Prime Minister Benjamin Netanyahu's office announced the move, saying it would include 100 homes in a settlement where an Israeli woman was killed last month in an attack allegedly carried out by a Palestinian assailant.
The announcement will burnish Netanyahu's right-wing credentials in a tough campaign ahead of March elections, but it could anger Biden, who is opposed to settlement expansion and has clashed with Israel over it in the past.
Israel captured the West Bank and east Jerusalem in the 1967 war, territories the Palestinians want for their future state. Nearly 500,000 Israelis live in settlements scattered across the West Bank. The Palestinians view settlements as a violation of international law and an obstacle to peace, a position with wide international support.
The Palestinian Authority's Foreign Ministry condemned the latest announcement, accusing Israel of "racing against time" to build settlements before President Donald Trump leaves office.
Trump's administration provided unprecedented support to Israel, including by abandoning a decades-old U.S. policy of opposing settlements. U.S. Secretary of State Mike Pompeo last year became the first top U.S. diplomat to visit a West Bank settlement.
Biden has pledged a more even-handed approach in which he will restore aid to the Palestinians that was cut off by Trump and work to revive peace negotiations. The two sides have not held substantive peace talks in more than a decade.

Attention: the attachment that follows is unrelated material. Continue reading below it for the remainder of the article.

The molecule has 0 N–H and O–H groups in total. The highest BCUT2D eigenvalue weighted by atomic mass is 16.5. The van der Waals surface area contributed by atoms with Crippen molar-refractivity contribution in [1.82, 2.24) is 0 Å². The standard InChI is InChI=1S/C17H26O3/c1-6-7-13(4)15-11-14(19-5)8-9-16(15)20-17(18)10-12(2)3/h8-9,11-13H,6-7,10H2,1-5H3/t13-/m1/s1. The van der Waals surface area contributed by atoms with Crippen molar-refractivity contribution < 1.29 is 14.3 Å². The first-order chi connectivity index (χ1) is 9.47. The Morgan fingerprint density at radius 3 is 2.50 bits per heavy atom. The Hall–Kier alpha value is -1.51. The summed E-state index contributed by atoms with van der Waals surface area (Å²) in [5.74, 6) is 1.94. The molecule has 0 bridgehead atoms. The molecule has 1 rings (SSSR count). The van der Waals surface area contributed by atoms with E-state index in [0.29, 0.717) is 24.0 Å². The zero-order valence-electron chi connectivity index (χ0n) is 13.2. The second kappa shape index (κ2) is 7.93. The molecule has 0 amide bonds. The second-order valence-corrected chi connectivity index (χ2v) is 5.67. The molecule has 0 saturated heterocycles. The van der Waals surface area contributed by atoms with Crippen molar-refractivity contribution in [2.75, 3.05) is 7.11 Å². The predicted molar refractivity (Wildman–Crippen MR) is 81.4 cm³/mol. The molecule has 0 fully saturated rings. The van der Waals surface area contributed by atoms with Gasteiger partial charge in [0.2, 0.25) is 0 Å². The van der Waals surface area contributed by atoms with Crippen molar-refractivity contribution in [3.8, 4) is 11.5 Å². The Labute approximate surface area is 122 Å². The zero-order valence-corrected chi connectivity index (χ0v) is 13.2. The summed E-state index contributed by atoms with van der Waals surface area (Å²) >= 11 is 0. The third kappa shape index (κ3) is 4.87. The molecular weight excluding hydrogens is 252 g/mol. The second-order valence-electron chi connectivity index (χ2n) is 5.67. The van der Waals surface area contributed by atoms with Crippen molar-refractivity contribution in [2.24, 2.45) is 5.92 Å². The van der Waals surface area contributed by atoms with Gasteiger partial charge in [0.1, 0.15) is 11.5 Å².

Israeli opposition leader Yair Lapid, who hopes to unseat Netanyahu in March, called the settlement announcement an "irresponsible step" that would spark a "battle" with the new U.S. administration.
"The Biden administration has not yet taken office and the government is already leading us into an unnecessary confrontation," he tweeted. "The national interest must also be maintained during elections."
The greatest threat to Netanyahu in the coming vote comes from the right, where Gideon Saar, a former ally and staunch supporter of settlements, has broken away and vowed to end his long rule. Polls show Netanyahu's Likud winning the most votes but falling short of a majority coalition in Israel's 120-seat Knesset, or parliament.